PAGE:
Breaking News Bar
updated: 12/6/2013 4:49 PM

Hanover Park man sentenced in $4.2 million forgery case

hello
Success - Article sent! close
 
 

A Hanover Park investment consultant convicted earlier this year on federal charges of swindling clients out of about $4.26 million now has pleaded guilty to forgery.

Steven W. Salutric, of the 200 block of Wildwood Lane, was sentenced to five years in exchange for his guilty plea to the class 3 felony in the forgery case in the Rolling Meadows branch of Cook County Circuit Court.

Order Reprint Print Article
 
Interested in reusing this article?
Custom reprints are a powerful and strategic way to share your article with customers, employees and prospects.
The YGS Group provides digital and printed reprint services for Daily Herald. Complete the form to the right and a reprint consultant will contact you to discuss how you can reuse this article.
Need more information about reprints? Visit our Reprints Section for more details.

Contact information ( * required )

Success - request sent close

Salutric, 55, altered six checks ranging from $2,500 to $4,400 from Autumn Landscaping Co. to make them payable to himself, prosecutors said during Salutric's bond hearing last year.

Regarding the federal case, Salutric managed funds for about 100 clients of Results One Financial, the Elmhurst investment firm where he was a founding principal, federal authorities said in a December 2011 release announcing charges against Salutric, who authorities say then lived in Carol Stream.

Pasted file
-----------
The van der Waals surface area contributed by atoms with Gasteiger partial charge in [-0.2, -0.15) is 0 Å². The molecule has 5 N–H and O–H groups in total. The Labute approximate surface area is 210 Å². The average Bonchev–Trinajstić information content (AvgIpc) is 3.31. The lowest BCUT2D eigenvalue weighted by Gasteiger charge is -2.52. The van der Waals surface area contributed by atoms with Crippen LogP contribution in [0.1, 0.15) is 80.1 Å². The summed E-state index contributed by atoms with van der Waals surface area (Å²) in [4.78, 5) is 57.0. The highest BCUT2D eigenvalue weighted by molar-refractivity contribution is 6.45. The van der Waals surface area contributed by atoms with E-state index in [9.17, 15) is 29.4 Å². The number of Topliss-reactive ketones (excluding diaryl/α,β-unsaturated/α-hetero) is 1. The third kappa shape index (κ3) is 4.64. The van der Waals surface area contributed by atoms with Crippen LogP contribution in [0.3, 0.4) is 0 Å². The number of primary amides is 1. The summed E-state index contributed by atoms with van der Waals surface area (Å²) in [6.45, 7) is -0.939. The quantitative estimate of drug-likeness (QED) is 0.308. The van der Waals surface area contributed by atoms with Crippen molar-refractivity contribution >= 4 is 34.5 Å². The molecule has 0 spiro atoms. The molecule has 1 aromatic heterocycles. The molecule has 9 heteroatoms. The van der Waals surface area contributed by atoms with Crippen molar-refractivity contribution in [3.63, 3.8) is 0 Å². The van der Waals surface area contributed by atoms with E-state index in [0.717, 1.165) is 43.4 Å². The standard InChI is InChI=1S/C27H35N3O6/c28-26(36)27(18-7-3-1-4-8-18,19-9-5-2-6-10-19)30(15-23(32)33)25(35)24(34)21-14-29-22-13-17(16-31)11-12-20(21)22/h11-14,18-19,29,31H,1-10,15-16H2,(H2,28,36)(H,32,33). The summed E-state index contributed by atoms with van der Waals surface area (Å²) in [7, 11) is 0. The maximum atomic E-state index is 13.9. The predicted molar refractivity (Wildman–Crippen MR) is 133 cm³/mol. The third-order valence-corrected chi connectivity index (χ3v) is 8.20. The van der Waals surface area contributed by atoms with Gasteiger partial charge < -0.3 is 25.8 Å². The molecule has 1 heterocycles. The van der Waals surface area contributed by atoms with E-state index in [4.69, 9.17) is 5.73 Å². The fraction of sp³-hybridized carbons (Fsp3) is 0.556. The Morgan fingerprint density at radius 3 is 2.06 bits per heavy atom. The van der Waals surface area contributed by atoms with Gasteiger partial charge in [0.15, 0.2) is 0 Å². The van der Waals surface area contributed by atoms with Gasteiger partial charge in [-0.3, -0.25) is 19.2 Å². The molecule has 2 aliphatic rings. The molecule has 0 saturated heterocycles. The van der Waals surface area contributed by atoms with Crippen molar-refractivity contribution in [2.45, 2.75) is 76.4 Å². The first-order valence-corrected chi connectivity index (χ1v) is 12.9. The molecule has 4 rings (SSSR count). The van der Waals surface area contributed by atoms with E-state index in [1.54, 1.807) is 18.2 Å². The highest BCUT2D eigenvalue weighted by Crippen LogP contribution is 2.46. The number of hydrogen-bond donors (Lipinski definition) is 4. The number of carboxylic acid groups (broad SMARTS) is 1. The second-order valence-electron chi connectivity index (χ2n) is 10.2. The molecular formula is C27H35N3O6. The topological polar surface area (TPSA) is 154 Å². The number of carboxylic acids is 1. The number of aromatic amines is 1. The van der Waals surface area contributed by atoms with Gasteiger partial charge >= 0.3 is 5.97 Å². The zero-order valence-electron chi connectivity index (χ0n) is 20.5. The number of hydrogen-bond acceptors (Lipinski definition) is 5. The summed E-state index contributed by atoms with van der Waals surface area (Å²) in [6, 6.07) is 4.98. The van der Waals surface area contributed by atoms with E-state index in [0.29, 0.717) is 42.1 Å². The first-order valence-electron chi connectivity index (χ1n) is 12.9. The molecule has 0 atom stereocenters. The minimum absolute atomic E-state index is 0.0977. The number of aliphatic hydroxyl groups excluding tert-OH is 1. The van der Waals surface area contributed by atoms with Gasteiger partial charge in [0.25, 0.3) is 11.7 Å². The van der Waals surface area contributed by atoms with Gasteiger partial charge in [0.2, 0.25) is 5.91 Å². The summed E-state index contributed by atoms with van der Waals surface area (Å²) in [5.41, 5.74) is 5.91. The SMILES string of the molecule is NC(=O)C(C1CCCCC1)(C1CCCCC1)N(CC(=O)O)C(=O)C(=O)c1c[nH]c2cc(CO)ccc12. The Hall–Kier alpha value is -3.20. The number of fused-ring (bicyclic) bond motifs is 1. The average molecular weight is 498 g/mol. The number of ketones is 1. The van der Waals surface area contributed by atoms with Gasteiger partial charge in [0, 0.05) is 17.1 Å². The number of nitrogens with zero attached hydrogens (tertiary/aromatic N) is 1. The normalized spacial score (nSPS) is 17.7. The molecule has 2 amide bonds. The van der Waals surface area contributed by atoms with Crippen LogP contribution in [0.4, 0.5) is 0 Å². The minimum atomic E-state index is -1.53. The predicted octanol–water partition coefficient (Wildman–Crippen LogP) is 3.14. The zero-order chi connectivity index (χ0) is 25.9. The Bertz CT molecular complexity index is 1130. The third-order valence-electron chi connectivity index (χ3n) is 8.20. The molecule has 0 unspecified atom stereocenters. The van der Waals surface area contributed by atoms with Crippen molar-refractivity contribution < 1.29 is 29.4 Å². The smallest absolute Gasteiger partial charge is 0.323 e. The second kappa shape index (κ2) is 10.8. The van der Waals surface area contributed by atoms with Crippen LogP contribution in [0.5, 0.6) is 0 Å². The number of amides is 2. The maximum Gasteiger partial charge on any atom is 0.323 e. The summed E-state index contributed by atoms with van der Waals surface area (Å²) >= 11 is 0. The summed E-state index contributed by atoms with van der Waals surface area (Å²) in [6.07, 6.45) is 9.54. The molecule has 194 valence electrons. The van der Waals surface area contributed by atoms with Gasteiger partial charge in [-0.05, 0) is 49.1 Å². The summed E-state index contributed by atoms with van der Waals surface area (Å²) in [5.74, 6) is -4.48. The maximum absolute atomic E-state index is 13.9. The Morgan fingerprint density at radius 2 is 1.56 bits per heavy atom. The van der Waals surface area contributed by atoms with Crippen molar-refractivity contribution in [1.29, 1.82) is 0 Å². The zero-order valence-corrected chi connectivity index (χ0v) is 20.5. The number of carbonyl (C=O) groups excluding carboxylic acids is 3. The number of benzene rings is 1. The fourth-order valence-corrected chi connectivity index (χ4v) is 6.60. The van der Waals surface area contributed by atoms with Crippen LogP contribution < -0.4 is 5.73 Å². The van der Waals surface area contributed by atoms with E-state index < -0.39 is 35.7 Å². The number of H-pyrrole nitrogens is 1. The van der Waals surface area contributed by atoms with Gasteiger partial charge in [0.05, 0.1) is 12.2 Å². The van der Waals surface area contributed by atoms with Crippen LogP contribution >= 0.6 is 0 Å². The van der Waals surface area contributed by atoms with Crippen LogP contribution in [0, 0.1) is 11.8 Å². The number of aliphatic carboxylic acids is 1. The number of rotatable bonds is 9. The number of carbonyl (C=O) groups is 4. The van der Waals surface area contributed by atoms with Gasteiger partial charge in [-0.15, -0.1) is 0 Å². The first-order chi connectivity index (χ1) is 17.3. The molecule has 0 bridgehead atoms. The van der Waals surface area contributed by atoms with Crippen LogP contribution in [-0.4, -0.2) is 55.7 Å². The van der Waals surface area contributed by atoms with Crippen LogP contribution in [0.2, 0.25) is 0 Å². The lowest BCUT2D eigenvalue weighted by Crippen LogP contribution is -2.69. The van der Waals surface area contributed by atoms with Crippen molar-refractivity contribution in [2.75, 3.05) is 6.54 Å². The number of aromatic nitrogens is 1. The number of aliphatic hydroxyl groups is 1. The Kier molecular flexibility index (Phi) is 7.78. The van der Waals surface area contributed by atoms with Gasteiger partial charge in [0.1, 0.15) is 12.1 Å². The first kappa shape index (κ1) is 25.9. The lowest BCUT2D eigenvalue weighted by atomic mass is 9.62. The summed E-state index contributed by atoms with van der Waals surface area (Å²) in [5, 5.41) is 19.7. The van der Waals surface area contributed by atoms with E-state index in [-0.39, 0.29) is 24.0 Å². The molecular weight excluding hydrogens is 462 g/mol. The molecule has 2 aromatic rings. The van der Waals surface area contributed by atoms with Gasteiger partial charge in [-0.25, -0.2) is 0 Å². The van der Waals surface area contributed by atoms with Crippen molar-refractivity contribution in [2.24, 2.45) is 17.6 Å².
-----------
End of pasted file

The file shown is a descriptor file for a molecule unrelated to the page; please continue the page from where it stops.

From December 2002 to January 2010, Salutric was authorized to trade in the accounts of the clients, most of them individuals and small business. The trades typically involved the low-risk purchase and sale of mutual funds, authorities said. Instead, Salutric placed funds from about 10 clients into high-risk investments without their approval.

Additionally, authorities say he forged clients' signatures on documents that transferred their funds into bank accounts held by personal business associates and entities in which he had a financial interest, including a movie production company, car dealerships, restaurants and real estate.

He then concealed the scheme by using some of those funds to make "Ponzi-type deposits" into other clients' accounts, authorities said.

As part of his federal plea agreement, Salutric was sentenced to eight years in prison and ordered to pay $3,898,818 in restitution.

Share this page
Comments ()
Guidelines: Keep it civil and on topic; no profanity, vulgarity, slurs or personal attacks. People who harass others or joke about tragedies will be blocked. If a comment violates these standards or our terms of service, click the X in the upper right corner of the comment box. To find our more, read our FAQ.
    help here